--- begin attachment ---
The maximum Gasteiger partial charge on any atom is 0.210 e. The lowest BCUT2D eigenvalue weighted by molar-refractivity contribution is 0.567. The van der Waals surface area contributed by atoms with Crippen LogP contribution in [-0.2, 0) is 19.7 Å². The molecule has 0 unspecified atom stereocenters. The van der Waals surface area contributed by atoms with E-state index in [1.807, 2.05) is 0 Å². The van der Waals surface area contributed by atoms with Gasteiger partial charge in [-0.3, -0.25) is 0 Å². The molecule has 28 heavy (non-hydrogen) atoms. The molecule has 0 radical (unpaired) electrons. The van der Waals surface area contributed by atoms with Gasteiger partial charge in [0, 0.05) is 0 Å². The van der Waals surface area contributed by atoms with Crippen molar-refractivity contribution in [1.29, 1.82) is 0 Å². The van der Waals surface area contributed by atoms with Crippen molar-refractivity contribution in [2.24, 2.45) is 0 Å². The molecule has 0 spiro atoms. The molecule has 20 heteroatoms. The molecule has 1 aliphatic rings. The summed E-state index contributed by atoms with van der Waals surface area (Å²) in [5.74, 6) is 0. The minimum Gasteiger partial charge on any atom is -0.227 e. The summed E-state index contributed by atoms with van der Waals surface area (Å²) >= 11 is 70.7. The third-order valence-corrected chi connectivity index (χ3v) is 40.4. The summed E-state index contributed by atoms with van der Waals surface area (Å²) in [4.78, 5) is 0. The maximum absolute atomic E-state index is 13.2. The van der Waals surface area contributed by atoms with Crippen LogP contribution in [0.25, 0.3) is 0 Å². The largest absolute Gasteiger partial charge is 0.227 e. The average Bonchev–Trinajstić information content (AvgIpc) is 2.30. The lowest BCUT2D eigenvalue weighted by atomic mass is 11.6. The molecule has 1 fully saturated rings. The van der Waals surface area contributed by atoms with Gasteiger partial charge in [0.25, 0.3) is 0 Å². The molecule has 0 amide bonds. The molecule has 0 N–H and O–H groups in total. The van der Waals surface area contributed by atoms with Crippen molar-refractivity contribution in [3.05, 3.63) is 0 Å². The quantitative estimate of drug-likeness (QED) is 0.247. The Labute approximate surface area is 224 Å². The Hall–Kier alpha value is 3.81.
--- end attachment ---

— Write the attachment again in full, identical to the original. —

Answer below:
The maximum Gasteiger partial charge on any atom is 0.210 e. The lowest BCUT2D eigenvalue weighted by molar-refractivity contribution is 0.567. The van der Waals surface area contributed by atoms with Crippen LogP contribution in [-0.2, 0) is 19.7 Å². The molecule has 0 unspecified atom stereocenters. The van der Waals surface area contributed by atoms with E-state index in [1.807, 2.05) is 0 Å². The van der Waals surface area contributed by atoms with Gasteiger partial charge in [-0.3, -0.25) is 0 Å². The molecule has 28 heavy (non-hydrogen) atoms. The molecule has 0 radical (unpaired) electrons. The van der Waals surface area contributed by atoms with Gasteiger partial charge in [0, 0.05) is 0 Å². The van der Waals surface area contributed by atoms with Crippen molar-refractivity contribution in [1.29, 1.82) is 0 Å². The van der Waals surface area contributed by atoms with Crippen molar-refractivity contribution in [2.24, 2.45) is 0 Å². The molecule has 0 spiro atoms. The molecule has 20 heteroatoms. The molecule has 1 aliphatic rings. The summed E-state index contributed by atoms with van der Waals surface area (Å²) in [5.74, 6) is 0. The minimum Gasteiger partial charge on any atom is -0.227 e. The summed E-state index contributed by atoms with van der Waals surface area (Å²) >= 11 is 70.7. The third-order valence-corrected chi connectivity index (χ3v) is 40.4. The summed E-state index contributed by atoms with van der Waals surface area (Å²) in [4.78, 5) is 0. The maximum absolute atomic E-state index is 13.2. The van der Waals surface area contributed by atoms with Crippen LogP contribution in [0.25, 0.3) is 0 Å². The largest absolute Gasteiger partial charge is 0.227 e. The average Bonchev–Trinajstić information content (AvgIpc) is 2.30. The lowest BCUT2D eigenvalue weighted by atomic mass is 11.6. The molecule has 1 fully saturated rings. The van der Waals surface area contributed by atoms with Gasteiger partial charge in [0.25, 0.3) is 0 Å². The molecule has 0 amide bonds. The molecule has 0 N–H and O–H groups in total. The van der Waals surface area contributed by atoms with Crippen molar-refractivity contribution in [3.05, 3.63) is 0 Å². The quantitative estimate of drug-likeness (QED) is 0.247. The Labute approximate surface area is 224 Å². The Hall–Kier alpha value is 3.81.